Home Page Faithful to the Magisterium Ubi Petrus, Ibi Ecclesia Write to Marty Why Catholic? Because True.
Catholic Definitions Abbess Abbey Abbot Accident Absolute Actual Grace Adoration Amen Angel Anointing Apologetics Apostasy Apostolic Apostolic Constitution Apostolic Exhortation Apostolic Letter Art Assent Authority Avarice Baptism Benign Bible Bishop Brotherly Love Bull Calumny Canon Law Capital Sins Capital Virtues Cardinal Virtues Catechesis Catholic Charity Chastity Chrism Christ’s Commands Church Cloister Codex Communio Compassion Completion Story Concupiscence Confession Confirmation Consecration Conscience Conservatism Continence Convent Corporal Works of Mercy Counsel Custody of the Senses Deacon Deaconess Death Detraction Dicastery Diligence Divine Office Doctrine Dogma Double Effect Dulia Economy of Salvation Ecumenical Ecumenical Council Encyclical Epistle Encyclica Letter Envy Eternity Eucharist Evangelization Ex Cathedra Ex Opere Operantis Ex Opere Operato Faith Fear Fideism Form Fortitude Four Last Things Friar Friday Abstinence Fruits of the Holy Spirit Gifts of the Holy Spirit Gluttony Good Grace Heaven Hell Holy Heresy Holy Eucharist Holy Orders Hope Humility Hyperdulia Hypostatic Union Immortal Impassible Indulgence Infallible Intellectual Virtues Intrinsic Joy Judgment Justice Justification Knowledge Latria Letter Liberality Limbo Liturgy Longanimity Lust Magisterium Man Marriage Matrimony Matter Meek Mercy Message Mild Miracle Modernism Modesty Monastery Monk Mortal Sin Motu Proprio Nun Obedience One Orders Original Sin Pallium Parable Pasch Patience Pauline Privilege Peace Penance Piety Pope Prayer Precept Preternatural Pride Priest Prophet Prudence Purgatory Purity Rationalism Religious Reparation Revelation Rule Sacrament Sacramental Presence Sacred Tradition Sacrifice Saint Sanctifying Grace Science Scrupulosity Sin Sister Sloth Soul Spirit Spiritual Direction Spiritual Works of Mercy Substance Supernatural Synoptic Telepathy Temperance Theological Virtues Theology Transubstantiation Trinity Triumphalist Truly, truly Ultramontane Understanding Vatican II Vademecum Vanity Veneration Venial Sin Victim Virtues Wisdom Words of Institution Worship Wrath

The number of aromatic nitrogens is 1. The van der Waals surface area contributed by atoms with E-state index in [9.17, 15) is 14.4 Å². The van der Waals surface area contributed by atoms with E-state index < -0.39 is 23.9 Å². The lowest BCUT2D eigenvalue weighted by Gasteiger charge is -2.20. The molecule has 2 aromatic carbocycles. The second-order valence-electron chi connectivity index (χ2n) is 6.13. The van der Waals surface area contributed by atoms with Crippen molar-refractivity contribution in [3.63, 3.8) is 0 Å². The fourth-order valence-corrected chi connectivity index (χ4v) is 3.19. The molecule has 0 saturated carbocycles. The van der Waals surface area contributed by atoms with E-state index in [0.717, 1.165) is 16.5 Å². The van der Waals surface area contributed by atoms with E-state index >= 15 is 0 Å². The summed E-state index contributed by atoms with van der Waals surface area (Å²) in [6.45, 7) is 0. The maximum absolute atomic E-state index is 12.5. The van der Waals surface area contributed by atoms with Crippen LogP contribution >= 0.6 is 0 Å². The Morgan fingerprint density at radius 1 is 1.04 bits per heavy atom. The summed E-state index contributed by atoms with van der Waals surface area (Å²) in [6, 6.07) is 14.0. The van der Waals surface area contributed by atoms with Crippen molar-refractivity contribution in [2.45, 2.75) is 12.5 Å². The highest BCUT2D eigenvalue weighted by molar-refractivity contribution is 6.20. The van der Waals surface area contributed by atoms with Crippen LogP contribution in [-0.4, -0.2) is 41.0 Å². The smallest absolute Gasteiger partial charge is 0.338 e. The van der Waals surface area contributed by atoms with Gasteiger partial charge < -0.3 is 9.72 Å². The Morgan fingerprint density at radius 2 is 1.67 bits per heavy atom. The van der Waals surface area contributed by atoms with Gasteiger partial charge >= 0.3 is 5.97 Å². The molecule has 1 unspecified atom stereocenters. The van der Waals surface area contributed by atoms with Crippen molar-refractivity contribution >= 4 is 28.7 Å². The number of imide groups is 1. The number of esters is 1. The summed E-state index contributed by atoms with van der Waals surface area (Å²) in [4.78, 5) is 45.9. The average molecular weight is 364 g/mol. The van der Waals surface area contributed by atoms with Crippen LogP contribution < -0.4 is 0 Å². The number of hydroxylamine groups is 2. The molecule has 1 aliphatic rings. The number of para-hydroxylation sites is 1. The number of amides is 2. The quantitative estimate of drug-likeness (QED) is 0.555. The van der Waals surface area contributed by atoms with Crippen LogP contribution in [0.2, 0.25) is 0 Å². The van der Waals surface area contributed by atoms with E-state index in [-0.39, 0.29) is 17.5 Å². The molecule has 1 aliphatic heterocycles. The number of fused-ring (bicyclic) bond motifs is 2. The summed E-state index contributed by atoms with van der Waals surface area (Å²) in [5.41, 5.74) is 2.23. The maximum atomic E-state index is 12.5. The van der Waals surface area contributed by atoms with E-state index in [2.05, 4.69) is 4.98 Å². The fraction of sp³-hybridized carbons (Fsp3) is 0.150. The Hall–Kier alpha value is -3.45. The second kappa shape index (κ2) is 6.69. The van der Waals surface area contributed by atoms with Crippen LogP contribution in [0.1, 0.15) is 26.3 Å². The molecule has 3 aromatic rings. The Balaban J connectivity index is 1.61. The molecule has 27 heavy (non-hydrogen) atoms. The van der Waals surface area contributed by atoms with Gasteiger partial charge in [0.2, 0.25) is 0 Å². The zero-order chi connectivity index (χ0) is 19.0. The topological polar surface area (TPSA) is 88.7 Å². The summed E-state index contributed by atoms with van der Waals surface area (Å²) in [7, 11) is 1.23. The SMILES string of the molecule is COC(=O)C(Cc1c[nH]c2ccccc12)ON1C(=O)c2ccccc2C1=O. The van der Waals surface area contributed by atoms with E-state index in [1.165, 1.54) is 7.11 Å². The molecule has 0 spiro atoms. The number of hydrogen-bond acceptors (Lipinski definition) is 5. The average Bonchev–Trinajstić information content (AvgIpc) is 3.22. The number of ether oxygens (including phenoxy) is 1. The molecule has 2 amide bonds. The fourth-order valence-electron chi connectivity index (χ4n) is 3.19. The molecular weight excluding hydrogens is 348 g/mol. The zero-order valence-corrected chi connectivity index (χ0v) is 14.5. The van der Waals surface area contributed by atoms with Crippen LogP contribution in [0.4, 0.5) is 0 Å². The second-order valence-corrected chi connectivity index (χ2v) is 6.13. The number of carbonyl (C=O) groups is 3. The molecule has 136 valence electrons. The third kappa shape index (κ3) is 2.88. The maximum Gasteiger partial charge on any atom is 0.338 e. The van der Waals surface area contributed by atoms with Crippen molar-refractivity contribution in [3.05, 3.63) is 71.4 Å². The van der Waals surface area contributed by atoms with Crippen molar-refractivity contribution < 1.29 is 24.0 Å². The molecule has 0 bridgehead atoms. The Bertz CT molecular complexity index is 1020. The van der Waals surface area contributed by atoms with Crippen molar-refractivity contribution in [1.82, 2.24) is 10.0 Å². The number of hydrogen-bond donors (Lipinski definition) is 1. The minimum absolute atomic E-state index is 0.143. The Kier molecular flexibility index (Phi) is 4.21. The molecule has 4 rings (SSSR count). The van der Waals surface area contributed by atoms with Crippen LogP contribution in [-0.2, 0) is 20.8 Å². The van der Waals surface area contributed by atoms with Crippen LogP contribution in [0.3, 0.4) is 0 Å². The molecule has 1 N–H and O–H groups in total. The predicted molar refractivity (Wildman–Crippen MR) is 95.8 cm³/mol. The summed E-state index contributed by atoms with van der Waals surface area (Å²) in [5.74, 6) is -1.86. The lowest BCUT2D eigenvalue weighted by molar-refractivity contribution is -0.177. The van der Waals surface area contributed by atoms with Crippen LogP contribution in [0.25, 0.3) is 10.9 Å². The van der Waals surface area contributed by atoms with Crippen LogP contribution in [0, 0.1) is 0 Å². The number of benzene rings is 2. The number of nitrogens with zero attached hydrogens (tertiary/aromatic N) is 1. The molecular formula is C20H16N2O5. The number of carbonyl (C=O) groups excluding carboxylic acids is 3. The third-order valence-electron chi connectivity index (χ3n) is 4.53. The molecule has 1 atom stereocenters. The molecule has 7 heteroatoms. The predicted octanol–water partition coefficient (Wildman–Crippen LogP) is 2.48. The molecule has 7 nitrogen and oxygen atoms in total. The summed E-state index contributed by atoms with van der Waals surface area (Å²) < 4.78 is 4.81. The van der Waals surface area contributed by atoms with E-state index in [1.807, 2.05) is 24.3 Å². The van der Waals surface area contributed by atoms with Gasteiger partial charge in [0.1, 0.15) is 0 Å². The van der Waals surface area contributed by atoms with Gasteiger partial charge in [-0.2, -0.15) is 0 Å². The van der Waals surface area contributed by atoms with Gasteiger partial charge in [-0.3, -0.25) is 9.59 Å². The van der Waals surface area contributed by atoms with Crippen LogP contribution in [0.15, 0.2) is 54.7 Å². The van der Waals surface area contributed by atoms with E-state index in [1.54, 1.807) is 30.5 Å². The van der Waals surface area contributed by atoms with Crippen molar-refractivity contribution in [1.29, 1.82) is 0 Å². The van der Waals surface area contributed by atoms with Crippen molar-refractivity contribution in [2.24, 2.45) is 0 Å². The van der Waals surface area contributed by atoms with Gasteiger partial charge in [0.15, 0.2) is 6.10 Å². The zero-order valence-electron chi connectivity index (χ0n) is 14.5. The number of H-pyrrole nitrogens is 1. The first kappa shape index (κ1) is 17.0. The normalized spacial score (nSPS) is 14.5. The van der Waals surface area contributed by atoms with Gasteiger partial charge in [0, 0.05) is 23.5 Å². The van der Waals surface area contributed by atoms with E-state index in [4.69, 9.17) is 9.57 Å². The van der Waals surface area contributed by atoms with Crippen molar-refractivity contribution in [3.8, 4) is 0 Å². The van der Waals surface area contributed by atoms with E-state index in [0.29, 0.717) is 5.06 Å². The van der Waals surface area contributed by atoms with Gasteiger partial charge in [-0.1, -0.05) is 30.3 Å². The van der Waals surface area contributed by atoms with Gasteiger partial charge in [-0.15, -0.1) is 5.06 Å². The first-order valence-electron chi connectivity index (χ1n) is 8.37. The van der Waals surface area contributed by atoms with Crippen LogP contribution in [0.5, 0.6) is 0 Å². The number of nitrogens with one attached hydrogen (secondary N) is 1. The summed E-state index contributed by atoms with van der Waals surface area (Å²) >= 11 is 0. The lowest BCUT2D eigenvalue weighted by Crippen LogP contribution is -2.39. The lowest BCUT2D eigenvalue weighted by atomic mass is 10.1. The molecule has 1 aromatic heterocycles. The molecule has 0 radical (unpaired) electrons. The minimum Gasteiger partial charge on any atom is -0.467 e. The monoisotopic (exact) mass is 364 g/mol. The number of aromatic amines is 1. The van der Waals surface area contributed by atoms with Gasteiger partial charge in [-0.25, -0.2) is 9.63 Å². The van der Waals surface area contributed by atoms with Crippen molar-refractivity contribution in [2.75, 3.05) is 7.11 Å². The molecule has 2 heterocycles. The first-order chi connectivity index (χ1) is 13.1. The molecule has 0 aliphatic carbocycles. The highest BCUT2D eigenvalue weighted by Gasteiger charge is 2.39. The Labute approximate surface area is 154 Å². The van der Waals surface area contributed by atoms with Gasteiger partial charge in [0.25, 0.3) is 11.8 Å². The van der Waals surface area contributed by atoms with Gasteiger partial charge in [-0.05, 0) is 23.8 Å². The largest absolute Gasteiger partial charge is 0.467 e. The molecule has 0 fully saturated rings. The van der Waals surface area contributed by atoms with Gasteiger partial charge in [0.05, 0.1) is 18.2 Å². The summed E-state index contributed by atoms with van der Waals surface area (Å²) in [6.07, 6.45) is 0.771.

A letter written by the Pope to the entire Church, generally concerning matters of doctrine, morals or discipline, pastoral concerns, or significant commemorations. Its formal title is the first few words of its official text, usually in Latin.
From the Latin encyclicus and the Greek enkyklios, circular.
Encyclicals are not divinely inspired and do not contain new revelation, but they are authoritative teaching instruments from the Vicar of Christ. In descending order of formal authority, the papal documents are: apostolic constitutions, encyclical letters, encyclical epistles, apostolic exhortations, apostolic letters, letters, and messages. An encyclical letter is written for the whole Church, while an encyclical epistle is directed toward part of the Church, e.g., bishops or laity in a particular country, leaders of religious orders, priests, etc.